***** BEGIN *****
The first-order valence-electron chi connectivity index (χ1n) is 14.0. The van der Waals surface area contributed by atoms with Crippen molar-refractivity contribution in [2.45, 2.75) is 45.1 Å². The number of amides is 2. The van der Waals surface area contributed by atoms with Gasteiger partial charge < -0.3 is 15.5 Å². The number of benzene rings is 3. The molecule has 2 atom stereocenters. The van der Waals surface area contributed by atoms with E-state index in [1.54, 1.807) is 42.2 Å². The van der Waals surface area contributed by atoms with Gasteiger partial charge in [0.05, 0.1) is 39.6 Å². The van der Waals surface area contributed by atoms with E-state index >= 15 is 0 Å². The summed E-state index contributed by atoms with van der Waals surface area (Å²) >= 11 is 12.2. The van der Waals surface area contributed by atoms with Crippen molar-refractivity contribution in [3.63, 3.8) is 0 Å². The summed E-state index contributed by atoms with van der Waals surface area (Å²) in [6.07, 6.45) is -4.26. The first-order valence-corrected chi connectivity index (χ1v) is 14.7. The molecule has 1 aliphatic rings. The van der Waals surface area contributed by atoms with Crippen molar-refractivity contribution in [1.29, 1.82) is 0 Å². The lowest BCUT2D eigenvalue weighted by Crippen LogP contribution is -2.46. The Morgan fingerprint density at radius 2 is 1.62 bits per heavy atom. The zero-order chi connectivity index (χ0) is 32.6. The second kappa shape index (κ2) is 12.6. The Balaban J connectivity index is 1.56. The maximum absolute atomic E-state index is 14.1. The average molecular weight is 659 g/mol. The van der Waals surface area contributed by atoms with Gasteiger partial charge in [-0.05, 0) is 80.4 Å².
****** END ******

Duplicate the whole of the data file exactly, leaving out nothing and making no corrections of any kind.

The first-order valence-electron chi connectivity index (χ1n) is 14.0. The van der Waals surface area contributed by atoms with Crippen molar-refractivity contribution in [2.45, 2.75) is 45.1 Å². The number of amides is 2. The van der Waals surface area contributed by atoms with Gasteiger partial charge < -0.3 is 15.5 Å². The number of benzene rings is 3. The molecule has 2 atom stereocenters. The van der Waals surface area contributed by atoms with E-state index in [1.54, 1.807) is 42.2 Å². The van der Waals surface area contributed by atoms with Gasteiger partial charge in [0.05, 0.1) is 39.6 Å². The van der Waals surface area contributed by atoms with E-state index >= 15 is 0 Å². The summed E-state index contributed by atoms with van der Waals surface area (Å²) >= 11 is 12.2. The van der Waals surface area contributed by atoms with Crippen molar-refractivity contribution in [3.63, 3.8) is 0 Å². The summed E-state index contributed by atoms with van der Waals surface area (Å²) in [6.07, 6.45) is -4.26. The first-order valence-corrected chi connectivity index (χ1v) is 14.7. The molecule has 1 aliphatic rings. The van der Waals surface area contributed by atoms with Crippen molar-refractivity contribution in [1.29, 1.82) is 0 Å². The lowest BCUT2D eigenvalue weighted by Crippen LogP contribution is -2.46. The Morgan fingerprint density at radius 2 is 1.62 bits per heavy atom. The zero-order chi connectivity index (χ0) is 32.6. The second kappa shape index (κ2) is 12.6. The Balaban J connectivity index is 1.56. The maximum absolute atomic E-state index is 14.1. The average molecular weight is 659 g/mol. The van der Waals surface area contributed by atoms with Gasteiger partial charge in [-0.05, 0) is 80.4 Å².